Can a fish feel pain? Don’t be so sure

 “Why not at least eat fish? A fish can’t feel pain anyway.” Vegetarians with years of experience face this argument repeatedly. Can we be sure that fish don’t really feel pain? Research conducted in recent years completely refutes this dense delusion.

In 2003, a research team at the University of Edinburgh confirmed that fish have receptors similar to those found in other species, including mammals. In addition, when substances such as poisons and acids were introduced into the bodies of fish, they exhibited reactions that were not just reflexes, but were comparable to the behavior that can be observed in highly developed living beings.

Last year, American and Norwegian scientists continued to study the behavior and sensations of fish. The fish, as in the British experiment, were injected with pain-inducing substances, however, one group of fish was simultaneously injected with morphine. The morphine-treated fish behaved normally. The others were thrashing about in fear, like a man in pain.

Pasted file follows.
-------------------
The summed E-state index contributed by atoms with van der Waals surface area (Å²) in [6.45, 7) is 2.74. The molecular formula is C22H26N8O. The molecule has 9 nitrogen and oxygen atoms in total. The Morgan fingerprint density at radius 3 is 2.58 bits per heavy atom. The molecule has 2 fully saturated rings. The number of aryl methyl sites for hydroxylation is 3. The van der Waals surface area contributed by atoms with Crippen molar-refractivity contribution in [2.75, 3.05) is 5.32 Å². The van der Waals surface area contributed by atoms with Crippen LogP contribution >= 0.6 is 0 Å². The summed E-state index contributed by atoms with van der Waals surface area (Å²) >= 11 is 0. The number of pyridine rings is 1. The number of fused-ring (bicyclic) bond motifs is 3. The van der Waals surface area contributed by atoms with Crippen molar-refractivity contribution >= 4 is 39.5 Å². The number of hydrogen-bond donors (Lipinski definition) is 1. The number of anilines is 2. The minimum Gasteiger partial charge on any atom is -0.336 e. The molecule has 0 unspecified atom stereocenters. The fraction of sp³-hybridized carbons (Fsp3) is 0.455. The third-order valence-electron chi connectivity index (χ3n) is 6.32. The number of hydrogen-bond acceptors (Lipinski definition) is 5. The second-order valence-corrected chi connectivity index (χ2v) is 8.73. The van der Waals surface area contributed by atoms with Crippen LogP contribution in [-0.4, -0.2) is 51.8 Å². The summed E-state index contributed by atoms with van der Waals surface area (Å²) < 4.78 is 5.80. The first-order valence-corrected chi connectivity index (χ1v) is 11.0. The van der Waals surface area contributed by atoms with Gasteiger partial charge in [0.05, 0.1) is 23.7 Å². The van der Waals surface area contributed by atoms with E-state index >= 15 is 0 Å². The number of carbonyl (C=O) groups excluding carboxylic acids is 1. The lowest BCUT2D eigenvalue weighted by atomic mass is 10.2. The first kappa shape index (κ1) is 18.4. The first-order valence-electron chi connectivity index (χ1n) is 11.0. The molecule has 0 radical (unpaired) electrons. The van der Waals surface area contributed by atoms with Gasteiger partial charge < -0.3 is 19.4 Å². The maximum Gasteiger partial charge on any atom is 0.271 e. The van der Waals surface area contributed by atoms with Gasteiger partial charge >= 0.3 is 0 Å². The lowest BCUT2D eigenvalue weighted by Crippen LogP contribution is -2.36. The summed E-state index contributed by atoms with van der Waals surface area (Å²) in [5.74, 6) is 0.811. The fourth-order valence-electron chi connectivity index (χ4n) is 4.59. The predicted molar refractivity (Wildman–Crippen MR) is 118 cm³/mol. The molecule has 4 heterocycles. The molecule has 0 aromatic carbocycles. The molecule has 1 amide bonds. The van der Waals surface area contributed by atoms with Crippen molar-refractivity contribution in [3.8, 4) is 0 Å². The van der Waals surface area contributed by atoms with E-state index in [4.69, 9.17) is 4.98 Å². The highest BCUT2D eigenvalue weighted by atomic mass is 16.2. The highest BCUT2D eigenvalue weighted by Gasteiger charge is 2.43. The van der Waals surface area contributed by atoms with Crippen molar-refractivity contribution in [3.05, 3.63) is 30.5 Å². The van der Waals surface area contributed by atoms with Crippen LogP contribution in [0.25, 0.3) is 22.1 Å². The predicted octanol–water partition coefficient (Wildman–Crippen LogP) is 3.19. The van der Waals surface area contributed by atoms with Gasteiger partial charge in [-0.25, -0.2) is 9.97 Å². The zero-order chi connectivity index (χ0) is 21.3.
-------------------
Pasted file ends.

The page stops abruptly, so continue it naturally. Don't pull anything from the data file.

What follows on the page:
We cannot, at least not yet, say for sure whether a fish can feel pain in the way we understand it. However, there is a lot of evidence that fish are more complex creatures than people have been willing to admit, and there can be no doubt that something is going on when a fish exhibits behavior that indicates pain. Therefore, when it comes to the issue of cruelty, the victim should be given the benefit of the doubt.



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